Ring Tone Text Transfer Language (RTTTL) was developed by Nokia in the 1980’s as a format and mechanism to manage ringtones on cell phones. As Nokia was leader brand at the time, this method was quickly adopted by many other manufacturers and became the de-facto standard for ringtones.
As cell phone hardware became more capable, the use of RTTTL has diminished in favour of more advanced sound production – today most ringtones are simply ordinary sound files. RTTTL files, however, are still useful in may applications.
Why would we bother with monophonic RTTL melodies when more sophisticated devices are now available?
When dealing with embedded controllers (like Arduino) there are usually very finite resources to achieve a task, so the simplicity of implementing monophonic RTTTL melodies or sounds as a background task is a useful feature.
RTTTL melodies are also very compact, as they simply encode a ‘score’ that will be interpreted by the player. The melody is encoded as legible ASCII characters that can be very easily modified or replaced. This simplicity and portability makes it easy to adapt the sound output to disparate sound generation hardware.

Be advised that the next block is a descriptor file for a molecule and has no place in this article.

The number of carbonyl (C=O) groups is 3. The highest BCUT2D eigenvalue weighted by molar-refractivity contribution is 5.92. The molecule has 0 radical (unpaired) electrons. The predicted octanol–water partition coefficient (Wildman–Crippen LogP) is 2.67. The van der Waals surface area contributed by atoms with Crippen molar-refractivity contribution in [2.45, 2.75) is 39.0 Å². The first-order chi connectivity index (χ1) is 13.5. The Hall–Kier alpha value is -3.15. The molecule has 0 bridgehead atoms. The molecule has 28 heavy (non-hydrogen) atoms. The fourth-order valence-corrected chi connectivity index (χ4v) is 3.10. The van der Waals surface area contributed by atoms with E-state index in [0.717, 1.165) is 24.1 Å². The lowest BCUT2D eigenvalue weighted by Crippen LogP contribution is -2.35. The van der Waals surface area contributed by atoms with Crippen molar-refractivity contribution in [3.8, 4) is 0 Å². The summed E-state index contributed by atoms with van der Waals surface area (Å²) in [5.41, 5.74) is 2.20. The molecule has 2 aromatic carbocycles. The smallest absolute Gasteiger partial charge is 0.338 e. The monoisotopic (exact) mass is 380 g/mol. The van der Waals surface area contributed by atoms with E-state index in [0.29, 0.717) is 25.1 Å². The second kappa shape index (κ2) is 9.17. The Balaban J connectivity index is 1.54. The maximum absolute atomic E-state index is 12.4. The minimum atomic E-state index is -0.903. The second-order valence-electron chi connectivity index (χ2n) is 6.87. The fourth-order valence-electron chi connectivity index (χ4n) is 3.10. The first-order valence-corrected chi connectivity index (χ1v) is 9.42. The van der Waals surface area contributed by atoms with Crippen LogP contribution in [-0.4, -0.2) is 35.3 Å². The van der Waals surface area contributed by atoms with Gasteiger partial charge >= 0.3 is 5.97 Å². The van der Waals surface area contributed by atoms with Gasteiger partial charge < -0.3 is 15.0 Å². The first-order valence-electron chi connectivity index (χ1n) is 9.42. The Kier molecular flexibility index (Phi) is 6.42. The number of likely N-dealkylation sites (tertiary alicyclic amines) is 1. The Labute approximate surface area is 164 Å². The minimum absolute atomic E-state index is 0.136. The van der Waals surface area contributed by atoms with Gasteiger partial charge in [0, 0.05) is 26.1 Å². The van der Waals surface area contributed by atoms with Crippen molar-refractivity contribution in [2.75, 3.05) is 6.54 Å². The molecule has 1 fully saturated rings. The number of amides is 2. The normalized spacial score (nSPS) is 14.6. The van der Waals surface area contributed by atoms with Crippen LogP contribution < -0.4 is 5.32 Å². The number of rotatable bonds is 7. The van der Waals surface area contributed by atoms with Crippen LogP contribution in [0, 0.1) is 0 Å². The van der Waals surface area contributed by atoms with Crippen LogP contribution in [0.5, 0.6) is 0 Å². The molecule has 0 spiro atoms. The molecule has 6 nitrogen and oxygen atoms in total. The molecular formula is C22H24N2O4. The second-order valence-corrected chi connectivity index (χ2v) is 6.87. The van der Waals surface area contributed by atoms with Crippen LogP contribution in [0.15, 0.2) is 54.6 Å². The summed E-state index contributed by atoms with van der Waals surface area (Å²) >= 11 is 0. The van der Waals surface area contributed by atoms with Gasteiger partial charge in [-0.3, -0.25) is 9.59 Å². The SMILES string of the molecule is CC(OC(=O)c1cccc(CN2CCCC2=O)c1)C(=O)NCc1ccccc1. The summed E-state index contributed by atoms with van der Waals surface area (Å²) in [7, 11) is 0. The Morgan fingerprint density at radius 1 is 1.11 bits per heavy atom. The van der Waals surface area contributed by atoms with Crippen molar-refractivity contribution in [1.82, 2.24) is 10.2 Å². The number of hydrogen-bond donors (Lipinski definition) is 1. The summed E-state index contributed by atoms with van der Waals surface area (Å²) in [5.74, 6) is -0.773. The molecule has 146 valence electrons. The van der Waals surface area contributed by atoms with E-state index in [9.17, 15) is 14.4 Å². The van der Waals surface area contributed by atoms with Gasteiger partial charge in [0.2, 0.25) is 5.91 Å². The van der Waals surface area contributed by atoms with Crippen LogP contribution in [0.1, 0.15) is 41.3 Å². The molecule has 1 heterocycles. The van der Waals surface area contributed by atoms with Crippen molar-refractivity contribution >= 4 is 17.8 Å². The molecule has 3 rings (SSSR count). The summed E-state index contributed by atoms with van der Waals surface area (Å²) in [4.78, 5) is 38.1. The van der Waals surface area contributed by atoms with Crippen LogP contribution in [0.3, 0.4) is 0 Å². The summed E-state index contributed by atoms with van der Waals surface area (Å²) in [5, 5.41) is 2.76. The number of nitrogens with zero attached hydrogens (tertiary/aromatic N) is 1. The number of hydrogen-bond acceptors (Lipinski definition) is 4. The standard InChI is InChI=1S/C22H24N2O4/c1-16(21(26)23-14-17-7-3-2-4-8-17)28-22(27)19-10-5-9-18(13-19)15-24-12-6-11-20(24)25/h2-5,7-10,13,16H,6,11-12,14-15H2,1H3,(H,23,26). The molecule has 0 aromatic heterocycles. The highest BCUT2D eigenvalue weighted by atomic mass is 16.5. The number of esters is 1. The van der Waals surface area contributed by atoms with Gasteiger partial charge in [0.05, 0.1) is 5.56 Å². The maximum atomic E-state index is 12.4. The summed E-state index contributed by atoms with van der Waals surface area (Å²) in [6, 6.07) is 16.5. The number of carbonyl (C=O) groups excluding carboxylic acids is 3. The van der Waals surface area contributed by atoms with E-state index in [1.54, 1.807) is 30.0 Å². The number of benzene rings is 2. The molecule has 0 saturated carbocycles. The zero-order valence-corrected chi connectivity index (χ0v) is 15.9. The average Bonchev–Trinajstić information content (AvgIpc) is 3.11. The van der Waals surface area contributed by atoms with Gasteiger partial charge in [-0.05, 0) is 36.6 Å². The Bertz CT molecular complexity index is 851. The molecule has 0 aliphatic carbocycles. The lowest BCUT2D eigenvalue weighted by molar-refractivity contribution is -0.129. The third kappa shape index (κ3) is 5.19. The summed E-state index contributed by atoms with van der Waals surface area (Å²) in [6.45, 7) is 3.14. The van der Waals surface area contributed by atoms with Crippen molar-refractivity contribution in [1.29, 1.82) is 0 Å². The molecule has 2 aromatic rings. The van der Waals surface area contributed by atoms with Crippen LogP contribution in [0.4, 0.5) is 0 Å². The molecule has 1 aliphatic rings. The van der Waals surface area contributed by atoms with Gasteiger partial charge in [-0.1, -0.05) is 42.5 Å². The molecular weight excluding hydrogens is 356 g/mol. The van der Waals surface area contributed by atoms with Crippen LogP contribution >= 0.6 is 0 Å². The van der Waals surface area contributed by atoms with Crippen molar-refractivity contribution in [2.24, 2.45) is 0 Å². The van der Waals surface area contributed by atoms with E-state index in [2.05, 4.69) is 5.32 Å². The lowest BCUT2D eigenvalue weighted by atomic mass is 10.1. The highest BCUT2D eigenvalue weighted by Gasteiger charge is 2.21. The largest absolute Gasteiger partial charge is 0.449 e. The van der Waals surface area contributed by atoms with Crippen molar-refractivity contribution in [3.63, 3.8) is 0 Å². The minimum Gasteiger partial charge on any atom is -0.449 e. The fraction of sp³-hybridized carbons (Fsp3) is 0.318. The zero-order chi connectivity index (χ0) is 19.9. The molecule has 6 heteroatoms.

Additionally, there are libraries of literally tens of thousands of RTTTL files on the internet (see here for a good starting point), covering short tunes to sound effects. And if that is not enough, composing or converting a musical score to RTTTL is a straightforward process, which is why it was developed in the first instance.
RTTTL notation is similar to the Music Macro Language found in BASIC implementations present on many early microcomputers.
An RTTTL melody is a string of characters that divided into three sections (Title or melody name, defaults, melody data or notes) separated using a colon (‘:’). An example of RTTTL is given below:
1. Title section
The melody title can be no more than 10 characters. In the example above this is “Looney”.
2. Defaults section
The defaults section is a set of values separated by commas, where each value contains a key and a value separated by an equal (‘=’) character describing global defaults for this melody. In practice the defaults are the limited to the three listed in the table below. If any are omitted there is an explicit standard default for the missing values, also given in the table below.
|d||Note duration (fraction of full note, see below)||4|
|o||Octave or scale||6|
|b||Beat or Tempo (beats per minute)||63|
The duration parameter is specified as a fraction of a full note duration, which is in turn defined by the beats per minute. Valid durations are identified as the divisor value of the full note – 1 (full note), 2, 4, 8, 16 and 32 (thirty second of full note).
The RTTTL specification allows octaves starting from the A below middle C and going up four octaves. These octaves are numbered from 4 (note A is 220 Hz) to 7 (1760 Hz). This restriction seems to have roots in the limitations of the early sound production hardware – small speakers give higher pitch. Today there is no real need to limit the octaves range but it persists.